Comment: In the sight of Allah ﷻ even blood-ties are not the primary method of identifying people. Rather, the real identity of people is based on faith and deeds, as Allah says:
“Surely the noblest of you, in Allah’s sight, is the one who has the most taqwa [consciousness and fear of Allah leading to shunning sins].” [Sûrah Al-Ḥujurât 49:13b]
The Bond of Faith and the Meaning of Brotherhood
“All believers are but brothers, therefore seek reconciliation between your brothers.” [Sûrah Al-Ḥujurât 49:10]
The Messenger of Allah (ﷺ) said:
“The believers are like one person; if his head aches, the whole body aches with fever and sleeplessness.” (Saḥîḥ Muslim 2586 c)
Comment: The totality of Muslims is compared to a single body, regardless of nationality, ethnicity, tribe, etc. In fact, the bond among Muslims is not restricted to those who are contemporaries (i.e., those living at the same time). The bond of îmân (faith) is among all Muslims until the Day of Judgment. To illustrate, consider the following:
Abu Hurairah (RA) reported:
“The Messenger of Allah (ﷺ) …said… I wish we could see my brothers.” The Companions said, “O Messenger of Allah! Are not we your brothers?” He (ﷺ) said, “You are my Companions, but my brothers are those who have not come into the world yet.” They said; “O Messenger of Allah! How will you recognize those of your Ummah who are not born yet?” He (ﷺ) said, …”They [my followers] will come with bright faces and white limbs because of Wuḍû’ [ablution in preparation for Prayer]; and I will arrive at the Hawd [Al-Kawthar] [a geographical basin of abundant water] [i] ahead of them.” (Riyâḍ Al-Ṣalihîn 38, from Saḥîḥ Muslim)
Furthermore, when ‘Umar (RA) refused to distribute the conquered lands amongst the fighters, he stated that future generations had a right to that wealth too! One may refer to the tafsîr of Surah Al-Ḥashr, 59:7 (below) for more details on the distribution of fâi’ (spoils of war obtained without actual combat).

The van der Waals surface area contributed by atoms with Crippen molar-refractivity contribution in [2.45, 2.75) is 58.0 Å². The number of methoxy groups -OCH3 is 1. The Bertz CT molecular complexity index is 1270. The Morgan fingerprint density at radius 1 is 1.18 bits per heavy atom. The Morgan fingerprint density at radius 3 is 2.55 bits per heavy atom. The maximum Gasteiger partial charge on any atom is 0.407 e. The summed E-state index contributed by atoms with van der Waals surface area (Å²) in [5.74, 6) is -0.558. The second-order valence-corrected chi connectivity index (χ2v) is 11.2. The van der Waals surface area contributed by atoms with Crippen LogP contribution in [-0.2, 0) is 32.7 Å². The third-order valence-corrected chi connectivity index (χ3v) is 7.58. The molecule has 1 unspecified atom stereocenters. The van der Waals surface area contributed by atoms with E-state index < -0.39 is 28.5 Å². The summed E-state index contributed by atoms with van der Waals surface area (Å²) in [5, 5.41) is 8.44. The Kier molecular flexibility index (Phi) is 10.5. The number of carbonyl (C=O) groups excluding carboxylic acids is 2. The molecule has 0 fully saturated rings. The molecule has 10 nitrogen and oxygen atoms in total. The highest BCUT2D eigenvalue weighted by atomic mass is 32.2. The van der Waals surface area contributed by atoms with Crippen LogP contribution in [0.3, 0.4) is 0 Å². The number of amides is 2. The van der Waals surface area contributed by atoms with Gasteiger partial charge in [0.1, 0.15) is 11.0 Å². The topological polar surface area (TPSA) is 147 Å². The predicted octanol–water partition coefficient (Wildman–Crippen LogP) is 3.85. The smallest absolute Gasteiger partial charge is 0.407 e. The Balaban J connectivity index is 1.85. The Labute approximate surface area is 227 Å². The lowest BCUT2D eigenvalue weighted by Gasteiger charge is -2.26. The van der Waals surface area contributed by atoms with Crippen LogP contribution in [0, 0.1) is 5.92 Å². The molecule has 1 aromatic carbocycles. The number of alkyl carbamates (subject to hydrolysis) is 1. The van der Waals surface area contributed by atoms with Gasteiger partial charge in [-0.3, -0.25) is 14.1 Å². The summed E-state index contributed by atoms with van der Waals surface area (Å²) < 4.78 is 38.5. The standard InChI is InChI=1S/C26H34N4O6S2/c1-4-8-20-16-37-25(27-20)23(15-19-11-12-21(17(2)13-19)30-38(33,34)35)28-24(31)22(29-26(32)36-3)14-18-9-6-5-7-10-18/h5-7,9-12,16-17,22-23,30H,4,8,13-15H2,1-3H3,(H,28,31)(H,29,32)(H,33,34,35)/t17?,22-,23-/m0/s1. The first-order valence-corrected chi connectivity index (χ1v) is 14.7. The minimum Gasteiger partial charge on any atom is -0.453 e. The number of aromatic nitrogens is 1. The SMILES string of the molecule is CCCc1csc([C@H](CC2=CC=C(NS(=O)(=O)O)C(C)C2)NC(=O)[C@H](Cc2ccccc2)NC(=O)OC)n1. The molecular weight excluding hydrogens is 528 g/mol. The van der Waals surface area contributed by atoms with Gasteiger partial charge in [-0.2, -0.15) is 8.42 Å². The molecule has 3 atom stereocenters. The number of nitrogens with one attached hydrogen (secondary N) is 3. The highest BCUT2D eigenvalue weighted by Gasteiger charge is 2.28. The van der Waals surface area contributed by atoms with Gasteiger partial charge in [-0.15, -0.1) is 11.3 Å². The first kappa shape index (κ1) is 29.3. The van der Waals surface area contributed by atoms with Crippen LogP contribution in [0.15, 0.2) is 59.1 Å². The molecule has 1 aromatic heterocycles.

Allah ﷻ explains the differences in our ethnicities as follows:
“O mankind, We have created you from a male and a female, and made you into races and tribes, so that you may identify one another.” [Sûrah Al-Ḥujurât 49:13a]
All men have been created from a single male (Adam) and a single female [Hawwâ’] as human beings. Therefore, all people are the descendants of ‘Adam and Hawwâ’ and have been declared equal in the sight of Allah. No one is allowed to take pride nor to degrade others on the basis of pigment of his skin, the amount of wealth he possesses or by his rank or by his social status, descent or pedigree, but by his moral uprightness and the way he discharges his obligations to Allah and man. The entire human race is but one family. Division into nations, tribes and sub-tribes of all sizes, and races is meant only to give a better identification of one another. [Volume 8, p 143]
Imagine if all of us looked the same! It is in the wisdom of Allah ﷻ that He has created us with a variety of features.
However, the Shayṭân has been very successful in using these differences to disunite the Muslims, whereas the Messenger of Allah (ﷺ) has told us:
“None of you will have faith till he wishes for his [Muslim] brother what he likes for himself.” (Saḥîḥ Al-Bukhari 13)